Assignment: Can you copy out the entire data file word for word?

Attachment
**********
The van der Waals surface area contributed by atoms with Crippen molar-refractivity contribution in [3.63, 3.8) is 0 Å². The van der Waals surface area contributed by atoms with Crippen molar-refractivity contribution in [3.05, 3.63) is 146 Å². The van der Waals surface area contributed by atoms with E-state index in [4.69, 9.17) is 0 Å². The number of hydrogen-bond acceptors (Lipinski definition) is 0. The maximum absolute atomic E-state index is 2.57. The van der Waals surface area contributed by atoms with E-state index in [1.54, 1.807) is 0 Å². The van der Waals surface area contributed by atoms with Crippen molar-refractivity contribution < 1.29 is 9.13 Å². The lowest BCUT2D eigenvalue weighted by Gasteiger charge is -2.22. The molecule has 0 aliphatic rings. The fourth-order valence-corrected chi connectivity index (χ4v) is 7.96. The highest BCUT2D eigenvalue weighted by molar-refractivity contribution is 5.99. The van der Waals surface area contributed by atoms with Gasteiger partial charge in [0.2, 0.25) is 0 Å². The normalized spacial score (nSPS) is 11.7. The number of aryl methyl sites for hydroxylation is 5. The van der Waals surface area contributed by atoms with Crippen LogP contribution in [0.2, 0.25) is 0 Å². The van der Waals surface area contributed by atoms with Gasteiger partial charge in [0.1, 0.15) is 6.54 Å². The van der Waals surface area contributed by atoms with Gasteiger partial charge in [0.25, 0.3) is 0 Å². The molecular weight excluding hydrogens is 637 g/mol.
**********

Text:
The van der Waals surface area contributed by atoms with Crippen molar-refractivity contribution in [3.63, 3.8) is 0 Å². The van der Waals surface area contributed by atoms with Crippen molar-refractivity contribution in [3.05, 3.63) is 146 Å². The van der Waals surface area contributed by atoms with E-state index in [4.69, 9.17) is 0 Å². The number of hydrogen-bond acceptors (Lipinski definition) is 0. The maximum absolute atomic E-state index is 2.57. The van der Waals surface area contributed by atoms with E-state index in [1.54, 1.807) is 0 Å². The van der Waals surface area contributed by atoms with Crippen molar-refractivity contribution < 1.29 is 9.13 Å². The lowest BCUT2D eigenvalue weighted by Gasteiger charge is -2.22. The molecule has 0 aliphatic rings. The fourth-order valence-corrected chi connectivity index (χ4v) is 7.96. The highest BCUT2D eigenvalue weighted by molar-refractivity contribution is 5.99. The van der Waals surface area contributed by atoms with Gasteiger partial charge in [0.2, 0.25) is 0 Å². The normalized spacial score (nSPS) is 11.7. The number of aryl methyl sites for hydroxylation is 5. The van der Waals surface area contributed by atoms with Crippen LogP contribution in [0.2, 0.25) is 0 Å². The van der Waals surface area contributed by atoms with Gasteiger partial charge in [0.1, 0.15) is 6.54 Å². The van der Waals surface area contributed by atoms with Gasteiger partial charge in [0.25, 0.3) is 0 Å². The molecular weight excluding hydrogens is 637 g/mol.